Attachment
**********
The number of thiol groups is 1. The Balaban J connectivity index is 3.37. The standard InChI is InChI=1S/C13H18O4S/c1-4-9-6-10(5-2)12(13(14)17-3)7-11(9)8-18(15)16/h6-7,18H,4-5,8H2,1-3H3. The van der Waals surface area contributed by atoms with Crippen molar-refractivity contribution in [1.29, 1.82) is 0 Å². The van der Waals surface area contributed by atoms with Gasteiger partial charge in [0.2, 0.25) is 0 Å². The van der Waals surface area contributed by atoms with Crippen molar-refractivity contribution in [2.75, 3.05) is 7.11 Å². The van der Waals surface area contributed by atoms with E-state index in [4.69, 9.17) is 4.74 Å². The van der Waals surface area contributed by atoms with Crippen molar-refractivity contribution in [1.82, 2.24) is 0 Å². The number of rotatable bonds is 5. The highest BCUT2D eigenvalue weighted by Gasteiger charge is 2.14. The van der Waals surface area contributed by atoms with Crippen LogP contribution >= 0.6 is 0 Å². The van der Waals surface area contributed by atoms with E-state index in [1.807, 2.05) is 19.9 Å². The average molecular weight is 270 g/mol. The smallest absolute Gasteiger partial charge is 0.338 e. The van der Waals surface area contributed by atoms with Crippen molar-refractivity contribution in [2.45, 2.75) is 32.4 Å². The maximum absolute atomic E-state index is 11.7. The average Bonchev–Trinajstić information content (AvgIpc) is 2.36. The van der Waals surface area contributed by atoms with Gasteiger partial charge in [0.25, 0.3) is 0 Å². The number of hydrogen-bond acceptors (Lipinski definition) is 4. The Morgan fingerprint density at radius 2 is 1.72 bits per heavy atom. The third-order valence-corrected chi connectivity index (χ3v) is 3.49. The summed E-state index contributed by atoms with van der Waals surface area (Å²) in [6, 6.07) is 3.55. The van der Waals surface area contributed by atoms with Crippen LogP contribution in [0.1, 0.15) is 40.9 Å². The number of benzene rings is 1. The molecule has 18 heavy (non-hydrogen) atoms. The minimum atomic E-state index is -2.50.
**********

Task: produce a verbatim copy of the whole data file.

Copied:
The number of thiol groups is 1. The Balaban J connectivity index is 3.37. The standard InChI is InChI=1S/C13H18O4S/c1-4-9-6-10(5-2)12(13(14)17-3)7-11(9)8-18(15)16/h6-7,18H,4-5,8H2,1-3H3. The van der Waals surface area contributed by atoms with Crippen molar-refractivity contribution in [1.29, 1.82) is 0 Å². The van der Waals surface area contributed by atoms with Gasteiger partial charge in [0.2, 0.25) is 0 Å². The van der Waals surface area contributed by atoms with Crippen molar-refractivity contribution in [2.75, 3.05) is 7.11 Å². The van der Waals surface area contributed by atoms with E-state index in [4.69, 9.17) is 4.74 Å². The van der Waals surface area contributed by atoms with Crippen molar-refractivity contribution in [1.82, 2.24) is 0 Å². The number of rotatable bonds is 5. The highest BCUT2D eigenvalue weighted by Gasteiger charge is 2.14. The van der Waals surface area contributed by atoms with Crippen LogP contribution >= 0.6 is 0 Å². The van der Waals surface area contributed by atoms with E-state index in [1.807, 2.05) is 19.9 Å². The average molecular weight is 270 g/mol. The smallest absolute Gasteiger partial charge is 0.338 e. The van der Waals surface area contributed by atoms with Crippen molar-refractivity contribution in [2.45, 2.75) is 32.4 Å². The maximum absolute atomic E-state index is 11.7. The average Bonchev–Trinajstić information content (AvgIpc) is 2.36. The van der Waals surface area contributed by atoms with Gasteiger partial charge in [0.25, 0.3) is 0 Å². The number of hydrogen-bond acceptors (Lipinski definition) is 4. The Morgan fingerprint density at radius 2 is 1.72 bits per heavy atom. The third-order valence-corrected chi connectivity index (χ3v) is 3.49. The summed E-state index contributed by atoms with van der Waals surface area (Å²) in [6, 6.07) is 3.55. The van der Waals surface area contributed by atoms with Crippen LogP contribution in [0.1, 0.15) is 40.9 Å². The number of benzene rings is 1. The molecule has 18 heavy (non-hydrogen) atoms. The minimum atomic E-state index is -2.50.